What Does it Mean to be “In Christ”?
As we look more into the idea of being a faith prepper, one of the key elements to understanding our position in Christ is to get a firm grasp on our union with Him. After all, it seems the most common phrase in Scripture regarding our position is “in Christ” or “in Him”. But what does that mean? And what kind of union with Christ does that phrase imply?
Let’s put on our theology hats for just a moment and look at the two types of unions spoken of in Scripture about Christ.
Two Types of Union
First, we can see our union with Christ as a federal (head) or covenantal union (called Federalism). Romans 5:12-21 shows each of us as being in Adam before salvation and in Christ after salvation. And God established Adam as a representative or federal head of the human race. If Adam continued in righteousness, we would also have been considered to have continued in righteousness, being in Adam. But if Adam sinned, we too would be considered as also having sinned, being in Adam. This is where we begin to understand original sin.
If Adam sinned and fell by the transgression of God’s command, then we would also be considered to have sinned in him and Adam’s sin judgment and subsequent death would pass on to each of us. And, as we know, Adam did sin and death was passed on to each of us. This is the proof of our identification with Adam.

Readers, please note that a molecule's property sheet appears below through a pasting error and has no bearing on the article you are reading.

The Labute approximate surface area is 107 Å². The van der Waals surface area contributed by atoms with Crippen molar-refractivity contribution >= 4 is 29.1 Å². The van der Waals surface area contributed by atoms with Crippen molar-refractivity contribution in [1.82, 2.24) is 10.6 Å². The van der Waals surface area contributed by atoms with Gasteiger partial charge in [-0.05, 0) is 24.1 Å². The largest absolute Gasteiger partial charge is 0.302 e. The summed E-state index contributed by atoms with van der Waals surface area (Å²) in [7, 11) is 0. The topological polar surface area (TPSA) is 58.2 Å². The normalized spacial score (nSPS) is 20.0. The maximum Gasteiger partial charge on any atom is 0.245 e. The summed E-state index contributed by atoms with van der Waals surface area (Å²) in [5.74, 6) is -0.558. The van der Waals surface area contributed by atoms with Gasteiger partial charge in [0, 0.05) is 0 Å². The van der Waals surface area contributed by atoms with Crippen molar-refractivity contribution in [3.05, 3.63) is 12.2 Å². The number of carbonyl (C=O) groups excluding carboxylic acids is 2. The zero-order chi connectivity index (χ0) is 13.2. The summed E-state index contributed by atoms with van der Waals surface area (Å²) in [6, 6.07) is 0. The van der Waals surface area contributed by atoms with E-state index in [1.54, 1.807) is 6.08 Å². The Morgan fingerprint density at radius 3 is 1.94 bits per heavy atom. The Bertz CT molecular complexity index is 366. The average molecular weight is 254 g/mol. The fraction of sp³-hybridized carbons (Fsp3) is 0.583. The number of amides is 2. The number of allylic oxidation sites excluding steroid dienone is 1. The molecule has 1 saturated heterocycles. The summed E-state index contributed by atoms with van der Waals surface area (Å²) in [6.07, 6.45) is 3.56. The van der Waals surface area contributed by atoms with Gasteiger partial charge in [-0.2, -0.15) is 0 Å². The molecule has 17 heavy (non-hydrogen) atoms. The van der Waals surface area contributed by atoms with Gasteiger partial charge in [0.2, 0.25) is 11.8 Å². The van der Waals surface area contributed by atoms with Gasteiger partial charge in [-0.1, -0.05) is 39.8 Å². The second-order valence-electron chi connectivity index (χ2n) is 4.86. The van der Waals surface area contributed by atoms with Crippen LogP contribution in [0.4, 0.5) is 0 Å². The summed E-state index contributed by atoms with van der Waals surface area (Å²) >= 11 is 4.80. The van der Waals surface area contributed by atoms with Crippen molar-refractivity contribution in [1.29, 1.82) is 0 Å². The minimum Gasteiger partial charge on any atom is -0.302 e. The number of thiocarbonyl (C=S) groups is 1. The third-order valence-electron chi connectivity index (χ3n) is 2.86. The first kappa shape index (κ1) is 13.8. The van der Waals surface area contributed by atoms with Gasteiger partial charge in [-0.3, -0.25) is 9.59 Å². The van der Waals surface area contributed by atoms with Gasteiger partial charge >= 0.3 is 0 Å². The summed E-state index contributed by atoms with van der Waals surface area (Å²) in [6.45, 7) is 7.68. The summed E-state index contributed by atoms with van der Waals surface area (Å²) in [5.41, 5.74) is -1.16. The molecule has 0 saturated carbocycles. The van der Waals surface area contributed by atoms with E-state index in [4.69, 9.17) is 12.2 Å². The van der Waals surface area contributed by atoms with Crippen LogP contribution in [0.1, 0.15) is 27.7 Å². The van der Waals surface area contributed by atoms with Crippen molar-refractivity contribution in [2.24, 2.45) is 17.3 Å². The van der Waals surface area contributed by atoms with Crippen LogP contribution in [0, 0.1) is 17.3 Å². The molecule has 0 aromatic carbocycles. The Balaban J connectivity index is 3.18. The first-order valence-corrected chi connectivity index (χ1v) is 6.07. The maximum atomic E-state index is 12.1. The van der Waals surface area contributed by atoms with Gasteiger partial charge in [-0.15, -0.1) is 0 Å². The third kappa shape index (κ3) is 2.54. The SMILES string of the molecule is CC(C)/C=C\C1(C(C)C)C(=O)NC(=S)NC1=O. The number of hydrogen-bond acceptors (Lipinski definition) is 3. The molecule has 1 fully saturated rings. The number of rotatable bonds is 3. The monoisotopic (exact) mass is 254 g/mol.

But Jesus did not sin and, by living a perfect, sinless life, not only demonstrated for each of us a practical and perfect righteousness in His own life, but He also died for us who would be united to Him in faith. See 1 Peter 3:18 ––“the just for the unjust”.
Thus, those judged sinners because of Adam’s sin are now declared righteous because of Christ’s righteousness. Our sin was imputed to Him and His righteousness was imputed to us.
Therefore, because He is justified, we are justified. Because He is raised, we are raised. Because He is exalted to heaven, so are we. And because He now sits at the right hand of the Father in glory, so also are we seated.
Second, we can describe our union with Christ as an experiential union with Him. This refers to the actual effects in us of our relationship and union with Christ. It’s how our union with Him relates to us in real-time. It is like positional vs practical sanctification. And we can see most clearly it in Jesus’ teaching about the vine and branches in John 15.
Let me suggest you turn to John 15 in your Bible and read along as you listen to this teaching. Why? Because knowing who you are “in Christ” is a fundamental first step in becoming a faith prepper. And becoming a faith prepper is a necessary first step to becoming the kind of believer you will need to be to navigate the times that are coming.
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